After the recent spot-fixing shemozzle engulfed three of Rajasthan’s fringe players, one wonders whether they’ll be able to refocus so quickly after the allegations. The way they crumbled uncharacteristically against the Sunrisers in their final group game certainly doesn’t fill one with confidence, and Dravid’s demeanour has been one of a man who has been truly hurt.
However, it would be typical, and fitting of the most outlandish Lagaan-esque fairytale, if Dravid were to bounce back with his steely aggression when it matters most.
Rajasthan’s use of Kevon Cooper with the bat has been baffling, with just four innings in twelve games. This has meant that Cooper, a man who is able to tee off without playing himself in, has been totally wasted with the bat. A curious omission in an otherwise excellent Rajasthan strategy.
Sunrisers were the bookies’ favourites to finish bottom this year, but oh, how the Sunrisers have proved them wrong.
‘Pundit’ in his IPL preview: “The Sunrisers look favourites for bottom.”Today: “The Sunrisers have looked a dangerous side all along.”
— Alternative Cricket (@AltCricket) April 20, 2013
Largely contrived from the ashes of the ill-fated Deccan Chargers, the Sunrisers sneaked into the final four with a stressful chase against Kolkata. With relatively limited resources, most players have performed above expectations.
Sunrisers’ bowling has been the most effective in the tournament, with a runs-per-wicket average of 21.25. Dale Steyn and Ishant Sharma have been a potent attacking force, often being on the money. Incredibly, Sunrisers have managed to restrict the opposition to 130 or lower in 10 of their 16 group games.
The attacking leg-spinning duo of Amit Mishra and Karan Sharma certainly fit our Spin It To Win It mantra, while Darren Sammy and Thisara Perera have generally been decent – if erratic – back-up options with their medium pace. Perera has a Bravo-esque tendency to pick up junk wickets: this year he has 19 wickets to Steyn’s 18.
In an era where defensive, reactive captaincy is the norm, Cameron White is a breath of fresh air. Having plied his trade with the uber-aggressive Shane Warne at Victoria and Melbourne Stars, White is a proactive leader with plenty of experience. Despite his own spotty batting form – a handful of excellent knocks interspersed with plenty of non-starters – White’s captaincy could provide Sunrisers with the X-Factor.
In fact, Sunrisers’ key strength has been in their intangibles: an on-field leadership group of White, a fired-up Dale Steyn and World T20-winning captain Darren Sammy, combined with an off-field team of Tom Moody, Waqar Younis and T20 stalwarts VVS Laxman and Kris Srikkanth has done wonders for a team that is unrecognisable from the Deccan team of last year.
Sunrisers have a team packed with dynamic match-winners, and Moody must be commended on the acquisitions of Sammy and Perera, two of the shrewdest buys at this year’s auction. Both players have won matches this year with both ball and bat, and could be the all-round pairing to spur the Sunrisers to success.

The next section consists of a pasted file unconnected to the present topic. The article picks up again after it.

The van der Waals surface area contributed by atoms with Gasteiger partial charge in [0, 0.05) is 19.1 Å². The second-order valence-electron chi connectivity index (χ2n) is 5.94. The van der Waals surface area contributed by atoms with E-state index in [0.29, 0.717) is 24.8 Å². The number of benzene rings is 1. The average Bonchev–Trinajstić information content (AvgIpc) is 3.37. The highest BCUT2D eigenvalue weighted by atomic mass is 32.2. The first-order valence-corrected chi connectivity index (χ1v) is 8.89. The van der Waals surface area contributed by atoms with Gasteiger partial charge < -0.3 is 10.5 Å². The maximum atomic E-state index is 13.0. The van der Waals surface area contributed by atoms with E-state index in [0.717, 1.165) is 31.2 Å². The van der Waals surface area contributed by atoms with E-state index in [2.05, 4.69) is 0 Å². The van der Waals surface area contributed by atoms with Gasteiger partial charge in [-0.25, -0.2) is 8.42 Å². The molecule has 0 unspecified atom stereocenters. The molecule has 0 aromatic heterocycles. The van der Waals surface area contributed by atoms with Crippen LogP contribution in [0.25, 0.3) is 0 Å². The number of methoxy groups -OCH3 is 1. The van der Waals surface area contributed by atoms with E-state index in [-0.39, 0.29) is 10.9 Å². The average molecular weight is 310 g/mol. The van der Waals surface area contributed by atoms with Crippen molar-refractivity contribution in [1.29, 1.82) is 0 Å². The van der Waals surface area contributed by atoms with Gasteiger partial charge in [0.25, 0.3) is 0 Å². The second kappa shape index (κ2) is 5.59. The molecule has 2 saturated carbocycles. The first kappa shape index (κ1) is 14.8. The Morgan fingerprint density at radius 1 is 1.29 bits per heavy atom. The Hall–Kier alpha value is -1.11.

Their batting relies heavily on Shikhar Dhawan, who has once again been outstanding in the IPL. Luckily, Parthiv Patel has enjoyed a renaissance at the top of the order, having scored his first fifty since IPL 2010. His recent scores read: 44, 61, 26, 2 and 47, and Patel has scored them at a strike rate of 130. Considering how Sunrisers have been struggling along with their opening partnership all season long, finally lucking out on any sort of consistent pair has been a massive bonus.
Elsewhere, rookies such as Vihari and Samantray have been adequate without being exceptional. Sunrisers’ line-up seems one geared towards recovery so that Sammy and Perera can go berserk at the death, although it is imperative for Sunrisers’ chances that they are given enough balls to face.
Chennai go in as rightful favourites, but I have a Shastri-esque feeling for the Sunrisers. Both these teams are the best-suited towards the play-off venues: the first two games will be held at Delhi, with the final two held at Eden Gardens.
Towards the end of this IPL both pitches are more and more likely to resemble the pitches at Deccan and Chepauk. This IPL, sixes have been conceded every 36 balls at Delhi’s Feroz Shah Kotla, and every 26 balls at Kolkata’s Eden Gardens – both are towards the lower end of the six-hitting spectrum.
Low-scoring games should suit both Chennai and Sunrisers, and as we have seen in T20 semi-finals and finals over the past decade, low-scoring pressure games often favour the underdogs.
Another intangible in favour of Sunrisers – ignoring the hundreds of others going against them – is that they are the only side to go into the play-offs having won their last game. Each of Chennai, Mumbai and Rajasthan looked listless at times in their final group game losses, and you wonder whether they might be caught cold by the Sunrisers juggernaut, fresh from the euphoric aftermath of their qualification.
It is a controversial topic, but there is no doubt that when two or three games need to be won in the space of a few days, intangibles such as momentum do play a huge part.
In any case, non-believers only need to remember:
You don’t need to be the best team. You only need to be the best team for a few days!